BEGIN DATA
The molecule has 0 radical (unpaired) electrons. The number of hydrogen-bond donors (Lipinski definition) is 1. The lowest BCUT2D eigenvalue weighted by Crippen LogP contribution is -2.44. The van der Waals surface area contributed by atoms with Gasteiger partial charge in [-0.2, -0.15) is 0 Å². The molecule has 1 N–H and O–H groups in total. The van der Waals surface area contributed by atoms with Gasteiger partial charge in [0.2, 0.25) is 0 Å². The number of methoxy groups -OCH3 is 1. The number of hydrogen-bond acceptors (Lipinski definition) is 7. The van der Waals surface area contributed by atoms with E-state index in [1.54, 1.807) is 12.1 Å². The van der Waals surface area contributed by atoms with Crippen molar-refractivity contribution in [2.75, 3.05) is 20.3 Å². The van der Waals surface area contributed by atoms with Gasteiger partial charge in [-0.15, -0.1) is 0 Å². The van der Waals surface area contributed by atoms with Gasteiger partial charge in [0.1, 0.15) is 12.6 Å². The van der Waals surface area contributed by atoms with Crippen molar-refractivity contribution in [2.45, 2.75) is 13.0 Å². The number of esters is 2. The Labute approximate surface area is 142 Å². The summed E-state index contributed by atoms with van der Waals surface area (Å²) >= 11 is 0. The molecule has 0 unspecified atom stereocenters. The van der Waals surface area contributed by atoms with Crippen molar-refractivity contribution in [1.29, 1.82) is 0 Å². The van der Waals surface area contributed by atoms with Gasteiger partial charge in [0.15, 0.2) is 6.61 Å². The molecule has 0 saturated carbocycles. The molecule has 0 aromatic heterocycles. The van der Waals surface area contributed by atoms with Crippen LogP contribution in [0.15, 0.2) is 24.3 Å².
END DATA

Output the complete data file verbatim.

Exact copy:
The molecule has 0 radical (unpaired) electrons. The number of hydrogen-bond donors (Lipinski definition) is 1. The lowest BCUT2D eigenvalue weighted by Crippen LogP contribution is -2.44. The van der Waals surface area contributed by atoms with Gasteiger partial charge in [-0.2, -0.15) is 0 Å². The molecule has 1 N–H and O–H groups in total. The van der Waals surface area contributed by atoms with Gasteiger partial charge in [0.2, 0.25) is 0 Å². The number of methoxy groups -OCH3 is 1. The number of hydrogen-bond acceptors (Lipinski definition) is 7. The van der Waals surface area contributed by atoms with E-state index in [1.54, 1.807) is 12.1 Å². The van der Waals surface area contributed by atoms with Crippen molar-refractivity contribution in [2.75, 3.05) is 20.3 Å². The van der Waals surface area contributed by atoms with Gasteiger partial charge in [-0.15, -0.1) is 0 Å². The van der Waals surface area contributed by atoms with Gasteiger partial charge in [0.1, 0.15) is 12.6 Å². The van der Waals surface area contributed by atoms with Crippen molar-refractivity contribution in [2.45, 2.75) is 13.0 Å². The number of esters is 2. The Labute approximate surface area is 142 Å². The summed E-state index contributed by atoms with van der Waals surface area (Å²) >= 11 is 0. The molecule has 0 unspecified atom stereocenters. The van der Waals surface area contributed by atoms with Crippen molar-refractivity contribution in [1.29, 1.82) is 0 Å². The van der Waals surface area contributed by atoms with Gasteiger partial charge in [0.15, 0.2) is 6.61 Å². The molecule has 0 saturated carbocycles. The molecule has 0 aromatic heterocycles. The van der Waals surface area contributed by atoms with Crippen LogP contribution in [0.15, 0.2) is 24.3 Å².